It’s also the first Trek movie that doesn’t have any Klingon bad guys in it. Instead, FIRST CONTACT brings back the Borg. The Pseudo-Cybermen hatch a dastardly plot to attack and assimilate Earth in the past, thereby rewriting history and generally making life easier for themselves.
Picard succeeds in destroying the Borg ship, but a bunch of them sneak on board and start re-decorating the place, led by the Borg Queen, who soon takes a shine to Data.

While Picard goes all Captain Ahab and leads the rapidly-shrinking crew against the Borg, Riker and his gang help warp-drive pioneer Zefram Cochrane make his first warp flight, thereby making First Contact with the Vulcans, thus bringing everything full circle, and setting a few markers for baby Trek series ENTERPRISE.

Alternative Title?: Star Trek: The Beginning of The End, Star Trek to the Future (part 2)

 

STAR TREK: INSURRECTION (1999)

In terms of the title, presumably they wanted something a little more cerebral than “Mutiny” or “Rebellion”.

The Ba’ku live for hundreds of years in perfect health, and the Son’a, who are all dying of old age, want a piece of the action. Since the Ba’ku are in fact a technologically advanced race and aren’t really indigenous to the planet, Starfleet Admiral Dougherty sees no problem in moving them off to another planet and returning them to their “natural evolution”, while the Son’a mine the planet’s rings for their [insert techno-babble here], trashing the planet but potentially bringing immortality to the masses. Naturally, Picard decides to do something about this and leads an insurrection to keep the Ba’ku on their own world.

It’s the classic “good Starfleet, bad Starfleet” routine with a large dollop of messy family issues thrown in; turns out the Son’a are actually Ba’ku juvenile delinquents; after a massive falling out with their elders, they were exiled from the planet and spent the next hundred years planning their revenge. It’s a very silly movie, and the “we’re getting too old for this shit” subtext is laid on pretty darn thick.

Alternative Title?: Star Trek: The Mid-Life Crisis

 

STAR TREK: NEMESIS (2002)

NEMESIS is in effect a NEXT GENERATION rehash of WRATH OF KHAN, except the villain is a new guy rather than a reheated leftover. (They did that in GENERATIONS by bringing back the Duras Sisters).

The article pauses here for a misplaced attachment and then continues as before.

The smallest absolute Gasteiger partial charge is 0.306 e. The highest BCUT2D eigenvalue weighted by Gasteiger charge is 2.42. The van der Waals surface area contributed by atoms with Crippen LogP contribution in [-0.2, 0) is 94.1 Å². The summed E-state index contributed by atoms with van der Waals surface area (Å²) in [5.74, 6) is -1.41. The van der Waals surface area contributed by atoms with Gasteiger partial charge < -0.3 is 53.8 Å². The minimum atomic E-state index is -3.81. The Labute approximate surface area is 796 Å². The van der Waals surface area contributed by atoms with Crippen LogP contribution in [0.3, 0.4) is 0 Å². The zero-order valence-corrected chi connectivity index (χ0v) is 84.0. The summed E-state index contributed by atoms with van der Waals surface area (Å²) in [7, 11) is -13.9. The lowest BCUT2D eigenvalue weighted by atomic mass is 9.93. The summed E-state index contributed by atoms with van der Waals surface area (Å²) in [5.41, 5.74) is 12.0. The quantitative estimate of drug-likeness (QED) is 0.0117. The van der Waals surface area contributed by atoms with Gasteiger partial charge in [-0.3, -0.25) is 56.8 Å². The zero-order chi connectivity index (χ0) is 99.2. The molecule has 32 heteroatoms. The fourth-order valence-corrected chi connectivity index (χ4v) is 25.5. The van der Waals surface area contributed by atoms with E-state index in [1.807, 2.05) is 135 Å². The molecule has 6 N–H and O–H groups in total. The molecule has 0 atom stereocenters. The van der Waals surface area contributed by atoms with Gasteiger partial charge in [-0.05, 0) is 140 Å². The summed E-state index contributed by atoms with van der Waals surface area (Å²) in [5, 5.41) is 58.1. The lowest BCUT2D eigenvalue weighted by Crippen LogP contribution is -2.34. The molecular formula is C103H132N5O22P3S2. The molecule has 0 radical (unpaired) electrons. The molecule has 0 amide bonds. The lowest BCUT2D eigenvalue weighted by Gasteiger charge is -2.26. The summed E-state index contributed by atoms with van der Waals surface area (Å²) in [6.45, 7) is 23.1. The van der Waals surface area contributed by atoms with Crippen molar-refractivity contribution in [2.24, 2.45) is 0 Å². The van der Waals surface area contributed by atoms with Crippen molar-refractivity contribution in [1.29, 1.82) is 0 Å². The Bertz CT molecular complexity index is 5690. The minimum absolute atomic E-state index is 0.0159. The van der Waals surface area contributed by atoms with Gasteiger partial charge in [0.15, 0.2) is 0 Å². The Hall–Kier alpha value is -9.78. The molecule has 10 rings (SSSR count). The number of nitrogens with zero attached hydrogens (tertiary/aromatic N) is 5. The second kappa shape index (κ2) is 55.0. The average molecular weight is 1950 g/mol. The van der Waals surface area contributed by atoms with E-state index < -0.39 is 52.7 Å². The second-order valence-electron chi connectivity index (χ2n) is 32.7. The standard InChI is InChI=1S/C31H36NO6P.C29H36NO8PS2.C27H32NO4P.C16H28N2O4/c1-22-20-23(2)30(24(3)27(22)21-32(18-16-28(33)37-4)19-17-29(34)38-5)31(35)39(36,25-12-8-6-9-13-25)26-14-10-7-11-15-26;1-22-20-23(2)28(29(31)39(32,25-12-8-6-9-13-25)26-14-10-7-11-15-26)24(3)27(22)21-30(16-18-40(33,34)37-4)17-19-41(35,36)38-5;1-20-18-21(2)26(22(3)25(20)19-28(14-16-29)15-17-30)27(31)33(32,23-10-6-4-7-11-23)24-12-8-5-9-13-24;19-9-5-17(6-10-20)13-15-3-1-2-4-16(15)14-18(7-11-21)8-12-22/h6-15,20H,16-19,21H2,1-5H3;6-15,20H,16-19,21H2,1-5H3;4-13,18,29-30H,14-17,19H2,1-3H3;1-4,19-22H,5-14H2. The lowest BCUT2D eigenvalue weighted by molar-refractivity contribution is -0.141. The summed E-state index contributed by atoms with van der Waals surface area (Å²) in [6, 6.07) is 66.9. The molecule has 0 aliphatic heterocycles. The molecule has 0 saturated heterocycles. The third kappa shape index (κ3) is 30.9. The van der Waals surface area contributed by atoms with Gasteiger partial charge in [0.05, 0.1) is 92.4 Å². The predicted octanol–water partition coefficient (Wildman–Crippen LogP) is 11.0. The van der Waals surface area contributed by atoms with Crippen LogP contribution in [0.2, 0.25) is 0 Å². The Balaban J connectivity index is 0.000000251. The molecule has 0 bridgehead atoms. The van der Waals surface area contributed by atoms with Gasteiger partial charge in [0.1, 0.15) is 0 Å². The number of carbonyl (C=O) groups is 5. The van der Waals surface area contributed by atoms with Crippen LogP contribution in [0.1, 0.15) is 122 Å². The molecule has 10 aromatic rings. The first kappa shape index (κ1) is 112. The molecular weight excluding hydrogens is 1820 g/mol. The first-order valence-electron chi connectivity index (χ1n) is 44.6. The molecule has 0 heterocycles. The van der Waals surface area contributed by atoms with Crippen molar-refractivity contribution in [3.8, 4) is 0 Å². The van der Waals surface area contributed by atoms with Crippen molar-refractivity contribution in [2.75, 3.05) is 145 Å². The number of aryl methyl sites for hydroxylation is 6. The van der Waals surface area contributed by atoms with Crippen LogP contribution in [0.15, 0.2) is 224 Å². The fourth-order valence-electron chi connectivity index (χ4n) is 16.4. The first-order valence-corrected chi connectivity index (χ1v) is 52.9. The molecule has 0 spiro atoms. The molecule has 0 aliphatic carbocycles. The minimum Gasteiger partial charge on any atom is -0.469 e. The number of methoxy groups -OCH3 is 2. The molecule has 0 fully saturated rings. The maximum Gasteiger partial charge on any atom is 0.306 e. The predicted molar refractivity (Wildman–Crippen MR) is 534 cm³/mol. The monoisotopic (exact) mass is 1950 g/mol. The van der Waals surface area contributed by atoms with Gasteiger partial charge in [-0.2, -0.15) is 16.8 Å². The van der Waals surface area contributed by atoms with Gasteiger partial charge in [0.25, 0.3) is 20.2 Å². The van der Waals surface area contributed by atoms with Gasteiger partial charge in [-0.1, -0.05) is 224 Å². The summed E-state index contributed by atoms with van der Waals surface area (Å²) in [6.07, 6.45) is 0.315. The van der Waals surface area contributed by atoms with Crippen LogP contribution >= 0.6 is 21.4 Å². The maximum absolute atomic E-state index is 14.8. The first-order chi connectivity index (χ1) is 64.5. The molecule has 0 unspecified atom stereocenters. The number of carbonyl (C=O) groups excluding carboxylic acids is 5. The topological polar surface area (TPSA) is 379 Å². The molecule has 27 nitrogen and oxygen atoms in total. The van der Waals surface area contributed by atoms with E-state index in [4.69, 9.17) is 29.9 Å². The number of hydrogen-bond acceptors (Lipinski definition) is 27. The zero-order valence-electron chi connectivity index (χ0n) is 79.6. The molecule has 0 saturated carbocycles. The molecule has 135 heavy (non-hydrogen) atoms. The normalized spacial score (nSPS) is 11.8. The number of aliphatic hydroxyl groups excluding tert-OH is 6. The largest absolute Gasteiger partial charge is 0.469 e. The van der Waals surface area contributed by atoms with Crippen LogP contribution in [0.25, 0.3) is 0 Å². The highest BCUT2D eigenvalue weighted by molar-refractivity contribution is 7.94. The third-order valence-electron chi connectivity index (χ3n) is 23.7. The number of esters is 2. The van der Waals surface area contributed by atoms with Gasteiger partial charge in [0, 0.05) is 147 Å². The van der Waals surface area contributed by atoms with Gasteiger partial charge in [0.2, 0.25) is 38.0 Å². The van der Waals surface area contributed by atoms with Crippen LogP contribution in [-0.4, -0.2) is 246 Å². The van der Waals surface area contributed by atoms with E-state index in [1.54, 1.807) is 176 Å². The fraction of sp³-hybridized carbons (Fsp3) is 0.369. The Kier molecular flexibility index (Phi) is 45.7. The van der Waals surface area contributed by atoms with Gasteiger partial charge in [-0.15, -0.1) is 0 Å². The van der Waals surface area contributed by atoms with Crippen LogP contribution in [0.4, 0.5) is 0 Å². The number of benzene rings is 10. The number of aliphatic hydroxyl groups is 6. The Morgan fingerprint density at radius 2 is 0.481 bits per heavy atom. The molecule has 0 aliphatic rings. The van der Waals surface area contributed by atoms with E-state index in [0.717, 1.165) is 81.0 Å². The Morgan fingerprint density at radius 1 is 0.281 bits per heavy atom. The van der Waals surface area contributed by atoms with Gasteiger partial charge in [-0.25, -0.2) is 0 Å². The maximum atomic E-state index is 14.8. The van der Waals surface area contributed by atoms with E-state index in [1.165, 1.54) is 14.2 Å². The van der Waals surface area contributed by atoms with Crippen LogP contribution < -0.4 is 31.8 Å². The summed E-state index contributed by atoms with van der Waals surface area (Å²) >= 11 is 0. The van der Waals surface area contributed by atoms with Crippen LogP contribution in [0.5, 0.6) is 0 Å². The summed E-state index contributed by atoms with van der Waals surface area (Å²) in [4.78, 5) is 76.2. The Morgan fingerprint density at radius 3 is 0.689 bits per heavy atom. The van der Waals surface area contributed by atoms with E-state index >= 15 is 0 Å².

Keeping with the cerebral motif, the Oxford English Dictionary says: “the inescapable agent of someone’s or something’s downfall”.
Which works: Bad guy Shinzon is the “nemesis” of the Romulan Empire taking a crack at the Federation, and Picard is his “nemesis”, the agent of his downfall. Appropriate, seeing as Shinzon is an Evil Clone of Picard…

Having spent his life being beaten and mistreated by the Romulans, Shinzon leads the Reman underclass in a campaign against both the Romulans and then the Federation, fighting to ensure his people are free from slavery, whatever it takes. As well as being backed up by a psychic Ron Perlman, Shinzon’s also got help from Data’s long lost brother, B-4, and the keys to a super-weapon that could destroy all life on a planet.
He’s also dying, and needs a transfusion from Picard to survive.

The writing was already on the wall by this point, but NEMESIS was the final nail in the coffin.

Alternative Title?: Star Trek: The Unloved Child, Star Trek Into Obscurity

 

STAR TREK (2009)

When JJ Abrams brought STAR TREK back with a bang (several, in fact), he made the wise decision to go right back to basics and go with simply, STAR TREK. The idea presumably being that a new generation of Trekkies (who hadn’t yet advanced to Trekker) could come in off the street with little to no prior knowledge of forty-odd years of Trek and still understand and enjoy the movie.

Needless to say, it worked. STAR TREK was back with a new cast playing (and nailing, in Karl Urban’s case) the old crew, and by using the old Time Travelling Bad Guy routine and establishing a separate timeline, STAR TREK now has free reign to go off in new directions without fear of treading on four TV series and ten movies’ worth of continuity.

However, there is a potential problem lurking. In the original STAR TREK, Kirk and his crew had spent time together, years as a crew, learning each other’s strengths and weaknesses, becoming the core team at the heart of a crew of hundreds. This time around, they’ve been thrown together by circumstance and have yet to make those bonds as they venture out into the Final Frontier. And this version of Kirk is a much younger, untested man, without a career of experiences to draw from.

Alternative Title?: Star Trek Episode I: The Fandom Menace, Star Trek to the Future (part 3)

 

So here we are.

STAR TREK INTO DARKNESS

The urge to put a little pause in there is strong, isn’t it? That little niggle. Maybe that was the idea; go with something which sounds perfectly reasonable, but just avant-garde enough to stick in your mind…
Whether it means anything in terms of plot, we’ll have to wait and see, but the “darkness” could be Kirk coming to grips with being Captain, and the sacrifices a Captain has to make… What’s one Redshirt to the safety of your entire crew? Would you sacrifice a shuttle crew of ten to save a civilization of millions…

Or maybe they just end up in a bit of space with no stars…

Anyway, that’s the title, and we’re stuck with it. Unless this is another of JJ Abram’s Jedi mind games.

STAR TREK INTO DARKNESS is expected to materialise in 3D in summer 2013. More news as it arrives.